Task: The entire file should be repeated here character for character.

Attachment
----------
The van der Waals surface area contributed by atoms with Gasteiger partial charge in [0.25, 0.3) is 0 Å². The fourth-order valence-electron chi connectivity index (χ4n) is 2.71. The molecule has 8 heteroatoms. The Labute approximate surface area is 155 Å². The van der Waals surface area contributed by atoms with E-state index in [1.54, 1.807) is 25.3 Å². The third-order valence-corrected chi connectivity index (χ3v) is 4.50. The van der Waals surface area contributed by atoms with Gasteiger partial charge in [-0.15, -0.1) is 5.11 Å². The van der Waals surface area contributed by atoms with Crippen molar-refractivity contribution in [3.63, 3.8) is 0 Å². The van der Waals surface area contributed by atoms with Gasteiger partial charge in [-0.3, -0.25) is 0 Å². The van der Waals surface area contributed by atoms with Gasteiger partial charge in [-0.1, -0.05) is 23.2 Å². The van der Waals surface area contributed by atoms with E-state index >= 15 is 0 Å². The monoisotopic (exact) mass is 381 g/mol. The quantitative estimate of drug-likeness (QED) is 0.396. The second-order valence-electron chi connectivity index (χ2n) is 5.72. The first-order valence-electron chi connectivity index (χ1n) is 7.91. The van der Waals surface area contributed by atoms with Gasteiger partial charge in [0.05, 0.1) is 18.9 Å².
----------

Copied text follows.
The van der Waals surface area contributed by atoms with Gasteiger partial charge in [0.25, 0.3) is 0 Å². The fourth-order valence-electron chi connectivity index (χ4n) is 2.71. The molecule has 8 heteroatoms. The Labute approximate surface area is 155 Å². The van der Waals surface area contributed by atoms with E-state index in [1.54, 1.807) is 25.3 Å². The third-order valence-corrected chi connectivity index (χ3v) is 4.50. The van der Waals surface area contributed by atoms with Gasteiger partial charge in [-0.15, -0.1) is 5.11 Å². The van der Waals surface area contributed by atoms with Crippen molar-refractivity contribution in [3.63, 3.8) is 0 Å². The van der Waals surface area contributed by atoms with Gasteiger partial charge in [-0.3, -0.25) is 0 Å². The van der Waals surface area contributed by atoms with Gasteiger partial charge in [-0.1, -0.05) is 23.2 Å². The van der Waals surface area contributed by atoms with E-state index >= 15 is 0 Å². The monoisotopic (exact) mass is 381 g/mol. The quantitative estimate of drug-likeness (QED) is 0.396. The second-order valence-electron chi connectivity index (χ2n) is 5.72. The first-order valence-electron chi connectivity index (χ1n) is 7.91. The van der Waals surface area contributed by atoms with Gasteiger partial charge in [0.05, 0.1) is 18.9 Å².